In the LAMB3 gene, neither single SNP nor haplotype analyses revealed significant association with AD in the present cohort (Table  1; haplotype data not shown). In LAMC2, no single SNP showed association with AD; however, haplotype analyses revealed the existence of a rare protective haplotype (4% in cases vs. 6.9% in controls, p = 0.01; Table  3).
Table 3
Frequencies and p-values of LAMC2 haplotypes in AD patients and controls
Haplotype
Frequency in AD patients (n = 470)
Frequency in controls (n = 320)
p-value
1221
0.356
0.341
0.5252
2121
0.347
0.343
0.8557
2111
0.099
0.086
0.3998
1222
0.068
0.053
0.2136
1121
0.040
0.069
0.0102
1111
0.037
0.058
0.0493
2211
0.022
0.016
0.4027
2221
0.015
0.014
0.8668
Bold: significant results.

Discussion

To our knowledge, this is the first report of an association of AD with variation in the LAMA3 gene, encoding the alpha-chain of laminin 5. In a well-characterized German case–control cohort, we found significant association of both allelic and haplotypic frequencies in this gene with AD, suggesting that it may constitute a novel susceptibility gene for this frequent skin disease.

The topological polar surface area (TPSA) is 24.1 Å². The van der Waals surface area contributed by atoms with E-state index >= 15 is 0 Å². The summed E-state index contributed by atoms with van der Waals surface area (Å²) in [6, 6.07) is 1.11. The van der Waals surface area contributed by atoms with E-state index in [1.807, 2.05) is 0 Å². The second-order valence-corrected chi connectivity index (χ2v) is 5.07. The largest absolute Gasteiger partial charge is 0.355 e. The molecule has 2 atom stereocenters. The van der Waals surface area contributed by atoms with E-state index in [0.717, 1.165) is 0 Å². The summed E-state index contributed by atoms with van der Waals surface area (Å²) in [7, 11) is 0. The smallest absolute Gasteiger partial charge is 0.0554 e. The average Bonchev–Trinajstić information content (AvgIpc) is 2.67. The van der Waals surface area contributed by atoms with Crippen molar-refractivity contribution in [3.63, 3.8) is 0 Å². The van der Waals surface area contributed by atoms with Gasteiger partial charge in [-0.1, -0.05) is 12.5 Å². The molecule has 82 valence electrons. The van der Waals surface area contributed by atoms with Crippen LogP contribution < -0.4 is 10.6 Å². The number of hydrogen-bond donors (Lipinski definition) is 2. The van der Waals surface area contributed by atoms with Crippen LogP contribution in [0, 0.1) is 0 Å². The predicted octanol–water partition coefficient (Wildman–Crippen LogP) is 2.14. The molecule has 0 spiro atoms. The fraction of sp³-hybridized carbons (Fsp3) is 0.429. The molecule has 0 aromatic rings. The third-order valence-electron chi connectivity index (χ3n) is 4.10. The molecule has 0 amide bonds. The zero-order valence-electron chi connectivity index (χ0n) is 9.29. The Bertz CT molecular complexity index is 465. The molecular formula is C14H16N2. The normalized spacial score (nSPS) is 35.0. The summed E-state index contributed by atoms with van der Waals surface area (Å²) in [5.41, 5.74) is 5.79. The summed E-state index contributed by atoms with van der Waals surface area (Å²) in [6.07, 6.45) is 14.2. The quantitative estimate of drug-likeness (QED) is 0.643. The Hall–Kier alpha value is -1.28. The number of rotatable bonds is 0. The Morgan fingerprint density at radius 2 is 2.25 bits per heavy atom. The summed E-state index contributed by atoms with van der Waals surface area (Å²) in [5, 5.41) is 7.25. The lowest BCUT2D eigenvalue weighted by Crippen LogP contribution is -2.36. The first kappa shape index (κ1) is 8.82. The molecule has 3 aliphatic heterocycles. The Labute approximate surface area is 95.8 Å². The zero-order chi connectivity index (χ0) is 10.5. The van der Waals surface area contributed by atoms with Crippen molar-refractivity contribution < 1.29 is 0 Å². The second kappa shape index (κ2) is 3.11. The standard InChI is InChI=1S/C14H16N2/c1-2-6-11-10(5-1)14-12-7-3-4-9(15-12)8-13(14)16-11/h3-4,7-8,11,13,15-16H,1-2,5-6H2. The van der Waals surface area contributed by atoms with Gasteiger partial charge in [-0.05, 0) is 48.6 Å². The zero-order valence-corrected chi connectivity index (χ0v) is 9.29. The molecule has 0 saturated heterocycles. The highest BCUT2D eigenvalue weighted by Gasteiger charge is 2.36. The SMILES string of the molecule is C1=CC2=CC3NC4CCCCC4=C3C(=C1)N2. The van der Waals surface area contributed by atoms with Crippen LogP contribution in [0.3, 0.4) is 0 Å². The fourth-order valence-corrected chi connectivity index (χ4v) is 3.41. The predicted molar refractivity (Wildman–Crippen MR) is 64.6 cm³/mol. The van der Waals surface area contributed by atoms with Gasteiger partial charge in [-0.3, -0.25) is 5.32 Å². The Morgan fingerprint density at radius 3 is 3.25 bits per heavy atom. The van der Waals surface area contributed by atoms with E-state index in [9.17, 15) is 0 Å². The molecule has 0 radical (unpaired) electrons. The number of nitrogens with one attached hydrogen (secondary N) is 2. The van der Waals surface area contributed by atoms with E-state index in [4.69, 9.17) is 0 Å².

Of the 19 SNPs evaluated across the LAMA3 gene, ten showed genotypic or allelic association with AD at p < 0.01 (uncorrected values). Due to the extensive LD evident at the LAMA3 locus we were not able to further differentiate the specific disease causing variation(s) in this region. Significant association extended into the 5′ neighbouring gene ANKRD29, but additional SNPs in this gene did not show association with AD. The biological function of ANKRD29, encoding the ankyrin repeat domain-containing protein 29 , is not yet known; however, for another protein of the same family, ANKRD17, a role in anti-bacterial innate immune pathways has been suggested [ 21]. For the gene located 3′ of LAMA3 ( TTC39C), encoding the tetratricopeptide repeat protein 39C, the biological function is not yet clear either, and since the most significant results for LAMA3 were at the 5′ end of this large gene, we did not evaluate additional SNPs in the TTC39C gene. Taken together, even though we cannot exclude that the observed association with AD may be due to LD with a susceptibility variant in another gene in this region, our data highly points to LAMA3 as susceptibility gene for AD in the 18q11.2 region. SNPs in the genes encoding the beta- and gamma-chains of laminin 5, on the other hand, did not show convincing evidence for association with AD in this analysis. However, haplotype analysis suggested the existence of a rare protective haplotype in LAMC2.